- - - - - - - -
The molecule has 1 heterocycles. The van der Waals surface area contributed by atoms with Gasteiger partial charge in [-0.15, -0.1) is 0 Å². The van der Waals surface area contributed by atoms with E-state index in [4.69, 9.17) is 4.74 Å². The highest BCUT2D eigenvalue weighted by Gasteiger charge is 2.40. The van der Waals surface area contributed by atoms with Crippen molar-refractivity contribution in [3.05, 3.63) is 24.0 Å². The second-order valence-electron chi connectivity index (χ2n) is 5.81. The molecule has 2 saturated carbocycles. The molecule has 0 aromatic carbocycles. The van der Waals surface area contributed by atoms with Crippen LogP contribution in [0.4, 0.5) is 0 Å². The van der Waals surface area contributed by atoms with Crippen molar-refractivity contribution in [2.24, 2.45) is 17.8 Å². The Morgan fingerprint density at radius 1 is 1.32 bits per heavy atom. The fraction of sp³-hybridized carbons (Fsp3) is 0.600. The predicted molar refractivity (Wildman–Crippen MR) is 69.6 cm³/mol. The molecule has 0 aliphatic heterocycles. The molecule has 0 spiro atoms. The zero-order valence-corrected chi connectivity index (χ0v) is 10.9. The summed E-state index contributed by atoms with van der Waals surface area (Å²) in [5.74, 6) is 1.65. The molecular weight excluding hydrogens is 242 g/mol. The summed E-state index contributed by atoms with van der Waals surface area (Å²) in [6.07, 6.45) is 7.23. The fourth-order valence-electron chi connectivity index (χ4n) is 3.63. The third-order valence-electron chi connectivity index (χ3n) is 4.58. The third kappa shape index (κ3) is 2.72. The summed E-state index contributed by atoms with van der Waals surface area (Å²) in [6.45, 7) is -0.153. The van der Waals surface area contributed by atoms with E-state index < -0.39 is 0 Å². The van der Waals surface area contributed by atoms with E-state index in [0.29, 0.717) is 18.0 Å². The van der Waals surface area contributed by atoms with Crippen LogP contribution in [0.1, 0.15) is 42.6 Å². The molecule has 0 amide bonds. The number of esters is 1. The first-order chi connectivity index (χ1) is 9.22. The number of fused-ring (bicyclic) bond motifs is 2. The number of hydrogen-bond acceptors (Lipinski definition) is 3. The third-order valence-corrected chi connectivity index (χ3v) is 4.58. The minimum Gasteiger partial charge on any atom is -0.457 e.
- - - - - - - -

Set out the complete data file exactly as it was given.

The molecule has 1 heterocycles. The van der Waals surface area contributed by atoms with Gasteiger partial charge in [-0.15, -0.1) is 0 Å². The van der Waals surface area contributed by atoms with E-state index in [4.69, 9.17) is 4.74 Å². The highest BCUT2D eigenvalue weighted by Gasteiger charge is 2.40. The van der Waals surface area contributed by atoms with Crippen molar-refractivity contribution in [3.05, 3.63) is 24.0 Å². The second-order valence-electron chi connectivity index (χ2n) is 5.81. The molecule has 2 saturated carbocycles. The molecule has 0 aromatic carbocycles. The van der Waals surface area contributed by atoms with Crippen LogP contribution in [0.4, 0.5) is 0 Å². The van der Waals surface area contributed by atoms with Crippen molar-refractivity contribution in [2.24, 2.45) is 17.8 Å². The Morgan fingerprint density at radius 1 is 1.32 bits per heavy atom. The fraction of sp³-hybridized carbons (Fsp3) is 0.600. The predicted molar refractivity (Wildman–Crippen MR) is 69.6 cm³/mol. The molecule has 0 aliphatic heterocycles. The molecule has 0 spiro atoms. The zero-order valence-corrected chi connectivity index (χ0v) is 10.9. The summed E-state index contributed by atoms with van der Waals surface area (Å²) in [5.74, 6) is 1.65. The molecular weight excluding hydrogens is 242 g/mol. The summed E-state index contributed by atoms with van der Waals surface area (Å²) in [6.07, 6.45) is 7.23. The fourth-order valence-electron chi connectivity index (χ4n) is 3.63. The third-order valence-electron chi connectivity index (χ3n) is 4.58. The third kappa shape index (κ3) is 2.72. The summed E-state index contributed by atoms with van der Waals surface area (Å²) in [6.45, 7) is -0.153. The van der Waals surface area contributed by atoms with E-state index < -0.39 is 0 Å². The van der Waals surface area contributed by atoms with E-state index in [0.29, 0.717) is 18.0 Å². The van der Waals surface area contributed by atoms with Crippen LogP contribution in [0.1, 0.15) is 42.6 Å². The molecule has 0 amide bonds. The number of esters is 1. The first-order chi connectivity index (χ1) is 9.22. The number of fused-ring (bicyclic) bond motifs is 2. The number of hydrogen-bond acceptors (Lipinski definition) is 3. The third-order valence-corrected chi connectivity index (χ3v) is 4.58. The minimum Gasteiger partial charge on any atom is -0.457 e.